“I suspect you will.” He returned her smile and added, “Now that you’re going to be my wife, I think it’d be best if you called me Mitch instead of ‘sir’.”
“Of course. Anything you say.”
He glanced down the vacant business street with its flickering lanterns lighting the way. “I can’t take you home without marrying you. It wouldn’t be right. The preacher lives four blocks down there.”
She followed the direction of his gaze. “I hope he won’t mind if we wake him up.”
“I don’t think he will. He knows my family well enough to know I need a wife. I’ll just explain the situation to him. He’ll understand.”
That was good. He led his horse away from the post and waited for her to join him. Her heartbeat picking up, she did. As they strolled down the street, she glanced back at the saloon, grateful her brother hadn’t run out to stop her. With any luck, she wouldn’t ever see him again. It was unfortunate she thought so ill of her nearest kin, but she’d been around him long enough to know he wasn’t worth knowing.
Putting the past behind her, she faced forward and walked with the man who would be a part of her future. She hoped he wasn’t upset with her for being so blunt. If she’d been in any other situation, she would never have acted in such haste.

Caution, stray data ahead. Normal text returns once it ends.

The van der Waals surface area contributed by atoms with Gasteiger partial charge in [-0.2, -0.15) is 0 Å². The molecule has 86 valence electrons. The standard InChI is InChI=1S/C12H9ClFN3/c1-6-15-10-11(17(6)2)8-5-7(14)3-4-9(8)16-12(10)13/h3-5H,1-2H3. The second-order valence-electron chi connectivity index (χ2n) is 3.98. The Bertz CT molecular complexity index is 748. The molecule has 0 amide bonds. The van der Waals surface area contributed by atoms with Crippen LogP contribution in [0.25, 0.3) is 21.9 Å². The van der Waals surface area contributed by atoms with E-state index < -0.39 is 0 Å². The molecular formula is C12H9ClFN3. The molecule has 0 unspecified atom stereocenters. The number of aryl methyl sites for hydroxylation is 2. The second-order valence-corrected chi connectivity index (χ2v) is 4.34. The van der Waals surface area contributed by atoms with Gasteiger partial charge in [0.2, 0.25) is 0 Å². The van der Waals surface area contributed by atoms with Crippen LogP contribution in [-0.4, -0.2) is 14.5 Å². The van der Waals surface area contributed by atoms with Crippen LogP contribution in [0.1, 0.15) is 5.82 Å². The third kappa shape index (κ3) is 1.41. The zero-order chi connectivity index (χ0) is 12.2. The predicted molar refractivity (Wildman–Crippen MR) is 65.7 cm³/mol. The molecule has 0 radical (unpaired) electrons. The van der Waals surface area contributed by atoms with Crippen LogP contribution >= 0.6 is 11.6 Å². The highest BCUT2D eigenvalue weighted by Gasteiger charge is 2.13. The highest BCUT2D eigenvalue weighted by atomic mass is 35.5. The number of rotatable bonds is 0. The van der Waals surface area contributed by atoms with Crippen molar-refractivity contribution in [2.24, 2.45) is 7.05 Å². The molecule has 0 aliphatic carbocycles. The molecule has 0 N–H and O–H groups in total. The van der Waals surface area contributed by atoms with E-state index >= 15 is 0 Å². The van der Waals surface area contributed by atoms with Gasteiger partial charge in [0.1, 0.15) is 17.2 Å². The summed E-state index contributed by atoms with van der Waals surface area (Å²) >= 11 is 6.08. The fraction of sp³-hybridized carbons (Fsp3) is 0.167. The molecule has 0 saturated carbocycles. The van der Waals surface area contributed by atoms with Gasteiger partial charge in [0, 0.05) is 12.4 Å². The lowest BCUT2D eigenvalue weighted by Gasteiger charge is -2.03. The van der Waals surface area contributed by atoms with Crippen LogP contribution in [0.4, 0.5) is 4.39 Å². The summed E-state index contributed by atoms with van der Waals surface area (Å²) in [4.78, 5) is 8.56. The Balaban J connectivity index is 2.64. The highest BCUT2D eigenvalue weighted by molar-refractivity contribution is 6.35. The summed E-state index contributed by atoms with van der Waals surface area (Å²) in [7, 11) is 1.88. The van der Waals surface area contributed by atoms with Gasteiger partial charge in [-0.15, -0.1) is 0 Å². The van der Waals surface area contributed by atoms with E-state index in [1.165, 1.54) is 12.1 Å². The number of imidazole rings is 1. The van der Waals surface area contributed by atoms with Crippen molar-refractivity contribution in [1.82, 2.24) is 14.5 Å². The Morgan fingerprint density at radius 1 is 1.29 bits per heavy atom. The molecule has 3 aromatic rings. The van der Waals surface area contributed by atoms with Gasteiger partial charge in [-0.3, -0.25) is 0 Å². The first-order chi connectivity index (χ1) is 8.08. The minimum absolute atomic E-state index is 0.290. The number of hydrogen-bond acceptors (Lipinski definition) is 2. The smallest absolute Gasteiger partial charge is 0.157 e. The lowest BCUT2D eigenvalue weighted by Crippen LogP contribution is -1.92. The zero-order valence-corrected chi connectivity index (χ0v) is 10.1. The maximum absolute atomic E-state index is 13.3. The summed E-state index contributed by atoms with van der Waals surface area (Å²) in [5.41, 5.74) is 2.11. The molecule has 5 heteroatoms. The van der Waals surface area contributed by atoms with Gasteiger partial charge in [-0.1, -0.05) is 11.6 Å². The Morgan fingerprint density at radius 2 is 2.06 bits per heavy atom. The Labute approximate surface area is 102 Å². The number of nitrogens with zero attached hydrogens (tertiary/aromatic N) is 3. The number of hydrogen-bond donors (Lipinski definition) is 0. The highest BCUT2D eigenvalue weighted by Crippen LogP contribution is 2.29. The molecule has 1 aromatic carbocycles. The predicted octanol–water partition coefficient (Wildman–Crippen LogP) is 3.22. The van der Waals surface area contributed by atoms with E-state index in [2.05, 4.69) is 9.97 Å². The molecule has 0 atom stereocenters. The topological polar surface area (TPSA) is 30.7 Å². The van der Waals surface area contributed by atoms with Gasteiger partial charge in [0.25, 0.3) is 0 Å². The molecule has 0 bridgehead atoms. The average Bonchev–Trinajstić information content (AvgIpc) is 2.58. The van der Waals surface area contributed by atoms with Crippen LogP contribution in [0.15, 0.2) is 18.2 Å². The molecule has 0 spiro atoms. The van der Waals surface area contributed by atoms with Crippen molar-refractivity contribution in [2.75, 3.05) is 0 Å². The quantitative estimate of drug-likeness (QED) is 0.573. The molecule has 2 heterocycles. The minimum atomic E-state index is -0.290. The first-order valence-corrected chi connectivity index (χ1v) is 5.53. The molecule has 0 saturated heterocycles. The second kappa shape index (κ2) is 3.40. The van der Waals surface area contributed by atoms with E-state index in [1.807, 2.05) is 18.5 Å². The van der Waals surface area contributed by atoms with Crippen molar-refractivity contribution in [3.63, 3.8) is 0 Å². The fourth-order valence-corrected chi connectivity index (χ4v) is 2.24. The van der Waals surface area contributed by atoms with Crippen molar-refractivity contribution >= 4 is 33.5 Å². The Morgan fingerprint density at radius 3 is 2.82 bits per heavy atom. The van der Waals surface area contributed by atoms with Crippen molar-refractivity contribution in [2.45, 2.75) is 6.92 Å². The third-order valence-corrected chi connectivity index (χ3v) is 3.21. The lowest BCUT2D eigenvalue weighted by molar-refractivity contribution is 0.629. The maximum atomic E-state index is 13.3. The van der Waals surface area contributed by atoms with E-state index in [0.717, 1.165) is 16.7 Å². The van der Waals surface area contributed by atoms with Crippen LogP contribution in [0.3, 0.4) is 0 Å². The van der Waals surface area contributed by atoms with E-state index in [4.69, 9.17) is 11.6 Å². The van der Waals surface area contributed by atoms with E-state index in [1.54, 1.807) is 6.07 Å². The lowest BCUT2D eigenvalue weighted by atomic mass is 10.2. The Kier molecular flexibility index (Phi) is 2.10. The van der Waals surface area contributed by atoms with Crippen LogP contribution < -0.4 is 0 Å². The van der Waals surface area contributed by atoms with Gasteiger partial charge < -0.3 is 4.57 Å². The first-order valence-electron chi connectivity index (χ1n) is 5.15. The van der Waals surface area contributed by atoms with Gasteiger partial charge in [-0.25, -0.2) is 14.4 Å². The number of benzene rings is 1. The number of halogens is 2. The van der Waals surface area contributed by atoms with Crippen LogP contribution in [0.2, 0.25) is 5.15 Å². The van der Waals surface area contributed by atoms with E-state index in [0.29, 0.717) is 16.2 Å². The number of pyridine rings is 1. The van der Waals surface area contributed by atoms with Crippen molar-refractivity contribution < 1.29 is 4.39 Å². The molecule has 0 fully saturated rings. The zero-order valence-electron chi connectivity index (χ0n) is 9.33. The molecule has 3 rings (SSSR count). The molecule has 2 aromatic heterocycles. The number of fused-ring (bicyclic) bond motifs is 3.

The journey to the preacher’s house was quiet. If she could think of something to say, she would. She thought she could ask about his children, like how old they were or what their names were. She could even ask about his mother. What was her illness? But she couldn’t quite figure out how to word these things without seeming nosy. Surely, she had a right to ask them since she was going to be his wife, but she’d already talked him into marrying her.
By the time they made it to the preacher’s house, he tied the horse’s reins to a nearby post and turned to her. “It’s a lot of work you’re asking for. No other woman wants to take it on.”
“I’m not afraid of work.” He wasn’t going to change his mind about marrying her, was he?
“I just want to be sure.”
He studied her for a moment, as if trying to determine the sincerity in her statement and then nodded. “Alright. I suppose it’s only right that we know each other’s names. I’m Mitch Grady.”
“I’m Heather Curtiss.”
“Heather’s a nice name, and if you don’t mind my saying so, it suits you just fine.”
With a shrug, he offered her a shy smile and said, “You’re pretty.”
Her face warmed with pleasure. “Oh. Well, thank you.”
He cleared his throat and nodded to the front door of the preacher’s house. “We’re here. I suppose we should get married.”